‘Twas five years ago, during chilly December

I flew to New England – how well I remember

The frost hit my lungs as my chest swelled with pride

To see a production of my lovely Bride

No, I don’t mean Joy, then the newest of mothers

My fictional Bride, which surpasses all others


You might say “What? The Dickens?” and there you’d be right

On his tale of two sisters we’d based our delight

From The Battle of Life sprang the seed of our plot

You might say “What? That’s Dickens?” for most have forgot

His least-heralded story, of sisterly duty

We changed several plot points, retained all its beauty.

Our unfaithful revision seems Charles Dickens’ fulf-

Illment; here credit is due to librettist M.K. Wolfe.

(Excuse the enjambment. This would be pristine

If only she’d kept the name, Margit Ahlin.)


I jump hurdles, sometimes, to rhyme a tough word

But on Christmas Bride something different occurred:

It cried out for romance, the ardor you gush

No score I’ve composed’s more enticingly lush

No lyrics more passionate; each song – it sears!

Stoic New Englanders: mugs streaked with tears.

And the best part? The narrative: T.C.B.’s text

Got patrons to contemplate what happens next.

When scripts keep ‘em guessing, attention is paid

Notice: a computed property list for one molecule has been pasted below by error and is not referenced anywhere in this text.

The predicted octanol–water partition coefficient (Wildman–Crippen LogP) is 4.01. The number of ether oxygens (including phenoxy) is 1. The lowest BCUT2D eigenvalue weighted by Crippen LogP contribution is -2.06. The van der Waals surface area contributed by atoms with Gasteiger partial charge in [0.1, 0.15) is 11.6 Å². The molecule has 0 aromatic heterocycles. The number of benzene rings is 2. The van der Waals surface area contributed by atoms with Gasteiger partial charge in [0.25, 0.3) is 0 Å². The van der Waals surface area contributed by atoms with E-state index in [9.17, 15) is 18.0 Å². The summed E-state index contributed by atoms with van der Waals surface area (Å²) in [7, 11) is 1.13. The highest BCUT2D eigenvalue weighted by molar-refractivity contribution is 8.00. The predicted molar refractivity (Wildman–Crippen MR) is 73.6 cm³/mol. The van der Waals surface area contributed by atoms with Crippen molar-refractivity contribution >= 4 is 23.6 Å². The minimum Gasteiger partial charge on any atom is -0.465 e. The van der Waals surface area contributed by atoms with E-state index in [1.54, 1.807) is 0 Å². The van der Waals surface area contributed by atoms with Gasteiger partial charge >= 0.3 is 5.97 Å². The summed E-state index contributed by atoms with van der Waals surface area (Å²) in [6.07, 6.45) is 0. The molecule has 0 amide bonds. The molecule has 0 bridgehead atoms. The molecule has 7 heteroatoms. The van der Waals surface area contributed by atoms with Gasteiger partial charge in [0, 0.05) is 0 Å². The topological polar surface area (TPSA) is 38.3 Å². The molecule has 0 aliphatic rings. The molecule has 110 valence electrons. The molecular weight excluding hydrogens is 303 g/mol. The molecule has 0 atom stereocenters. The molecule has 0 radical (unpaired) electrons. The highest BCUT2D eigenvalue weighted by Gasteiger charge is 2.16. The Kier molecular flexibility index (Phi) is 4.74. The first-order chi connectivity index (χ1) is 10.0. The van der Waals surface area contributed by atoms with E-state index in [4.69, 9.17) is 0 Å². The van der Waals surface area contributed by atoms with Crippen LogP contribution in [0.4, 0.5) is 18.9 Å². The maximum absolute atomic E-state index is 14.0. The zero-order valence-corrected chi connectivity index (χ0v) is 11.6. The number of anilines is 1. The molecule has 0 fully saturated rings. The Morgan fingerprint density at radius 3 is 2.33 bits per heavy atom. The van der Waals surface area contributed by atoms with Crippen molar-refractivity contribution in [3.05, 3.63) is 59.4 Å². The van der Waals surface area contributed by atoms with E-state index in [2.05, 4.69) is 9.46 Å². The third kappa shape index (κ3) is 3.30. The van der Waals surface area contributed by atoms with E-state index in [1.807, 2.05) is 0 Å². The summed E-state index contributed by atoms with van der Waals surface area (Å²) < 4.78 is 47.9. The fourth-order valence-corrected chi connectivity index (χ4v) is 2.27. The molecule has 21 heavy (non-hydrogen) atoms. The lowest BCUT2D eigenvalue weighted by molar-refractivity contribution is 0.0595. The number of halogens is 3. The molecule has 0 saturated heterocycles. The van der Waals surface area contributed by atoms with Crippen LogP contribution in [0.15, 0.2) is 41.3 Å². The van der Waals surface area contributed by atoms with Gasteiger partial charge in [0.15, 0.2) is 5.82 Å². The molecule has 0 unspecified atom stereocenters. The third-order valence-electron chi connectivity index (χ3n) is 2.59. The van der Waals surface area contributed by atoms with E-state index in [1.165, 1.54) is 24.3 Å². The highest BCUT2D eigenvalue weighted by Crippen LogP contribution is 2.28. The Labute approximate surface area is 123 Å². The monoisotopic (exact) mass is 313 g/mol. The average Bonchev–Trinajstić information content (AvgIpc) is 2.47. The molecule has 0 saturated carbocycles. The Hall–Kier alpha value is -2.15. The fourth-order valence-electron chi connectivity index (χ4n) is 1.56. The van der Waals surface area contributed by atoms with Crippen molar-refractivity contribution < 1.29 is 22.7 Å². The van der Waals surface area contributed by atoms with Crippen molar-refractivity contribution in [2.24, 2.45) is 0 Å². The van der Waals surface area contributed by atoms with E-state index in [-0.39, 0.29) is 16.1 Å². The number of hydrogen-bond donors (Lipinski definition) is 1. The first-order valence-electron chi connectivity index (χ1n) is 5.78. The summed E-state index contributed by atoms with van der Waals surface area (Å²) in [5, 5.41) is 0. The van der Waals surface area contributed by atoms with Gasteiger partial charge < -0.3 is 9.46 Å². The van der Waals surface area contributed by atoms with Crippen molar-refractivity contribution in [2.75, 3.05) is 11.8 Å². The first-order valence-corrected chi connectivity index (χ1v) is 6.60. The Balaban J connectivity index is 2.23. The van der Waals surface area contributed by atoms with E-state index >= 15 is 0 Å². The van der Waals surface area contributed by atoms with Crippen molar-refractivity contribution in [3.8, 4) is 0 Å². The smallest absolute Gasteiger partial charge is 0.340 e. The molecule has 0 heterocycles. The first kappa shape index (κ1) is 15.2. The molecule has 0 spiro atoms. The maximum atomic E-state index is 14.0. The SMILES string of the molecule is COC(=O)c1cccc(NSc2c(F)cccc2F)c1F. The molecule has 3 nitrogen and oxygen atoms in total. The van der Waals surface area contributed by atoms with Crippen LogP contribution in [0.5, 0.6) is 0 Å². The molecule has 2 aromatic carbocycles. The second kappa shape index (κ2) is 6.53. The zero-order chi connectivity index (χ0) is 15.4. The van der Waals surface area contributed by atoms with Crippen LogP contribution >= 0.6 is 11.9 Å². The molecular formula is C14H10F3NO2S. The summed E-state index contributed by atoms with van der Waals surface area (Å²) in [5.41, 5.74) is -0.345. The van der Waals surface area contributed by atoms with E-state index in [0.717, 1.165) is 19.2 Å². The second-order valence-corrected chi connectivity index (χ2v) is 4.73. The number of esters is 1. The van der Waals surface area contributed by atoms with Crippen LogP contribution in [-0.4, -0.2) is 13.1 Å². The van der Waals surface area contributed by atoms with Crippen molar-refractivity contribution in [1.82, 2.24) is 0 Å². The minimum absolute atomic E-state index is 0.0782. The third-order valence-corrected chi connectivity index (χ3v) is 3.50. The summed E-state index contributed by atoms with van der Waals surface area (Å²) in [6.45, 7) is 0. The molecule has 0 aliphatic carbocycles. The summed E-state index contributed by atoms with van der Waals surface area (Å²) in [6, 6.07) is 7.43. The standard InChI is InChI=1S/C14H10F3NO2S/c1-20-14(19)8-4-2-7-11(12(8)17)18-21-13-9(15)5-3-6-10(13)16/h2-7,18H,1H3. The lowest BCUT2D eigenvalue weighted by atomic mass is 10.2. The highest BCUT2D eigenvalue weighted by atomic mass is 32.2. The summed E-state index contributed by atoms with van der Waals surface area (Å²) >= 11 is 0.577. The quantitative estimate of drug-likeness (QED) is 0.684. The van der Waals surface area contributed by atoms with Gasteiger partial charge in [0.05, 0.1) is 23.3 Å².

And that’s half The Battle (of Life) as conveyed

In a tiny production, in the smallest of halls

Spanking new orchestrations, they bounced off the walls

‘Twas my maiden endeavor – arranging for reeds

A band – teeny tiny – it met all our needs.

One tooter played flute, English Horn, bassoon, oboe,

Clarinet, piccolo – he looked like a hobo

So ragged ran he, switching quick back and forth

Plus pianist and cellist – all we had there up North.

And that cast, how they sparkled, each player a “playa”

Directed, precisely, by Al D’Andrea.

Maine’s Snowlion Rep the producer, so sage

The Victorian world, gamely stuffed on that stage

And fine choreography, like you don’t see much now:

Country reels! Horseback riding! Even milking a cow

We conjured, precisely, Victorian past

On the wings of commitment by talented cast

One Marissa Sheltra, fantastically she’d

Warble her heart out (I’ve buried the lead)

And Brian McAloon, so dashing a cupid!

One vixen! One dancer! One – wait, this is stupid

The cast was perfection that Providence sent

Like Fran Page, graced our stage at that Maine event.


Now time flips its pages, and stages seem wan

Five years since I’ve seen a book musical on

I’m wishing this Christmas one more might be seen

On the boards near to you in Two-Ought-Seventeen

But I made the same wish back in Two-Thousand-Ten

And had no idea what the future held then

So, I keep my tradition each Christmas, I dream

Of a new show production by a fabulous team.




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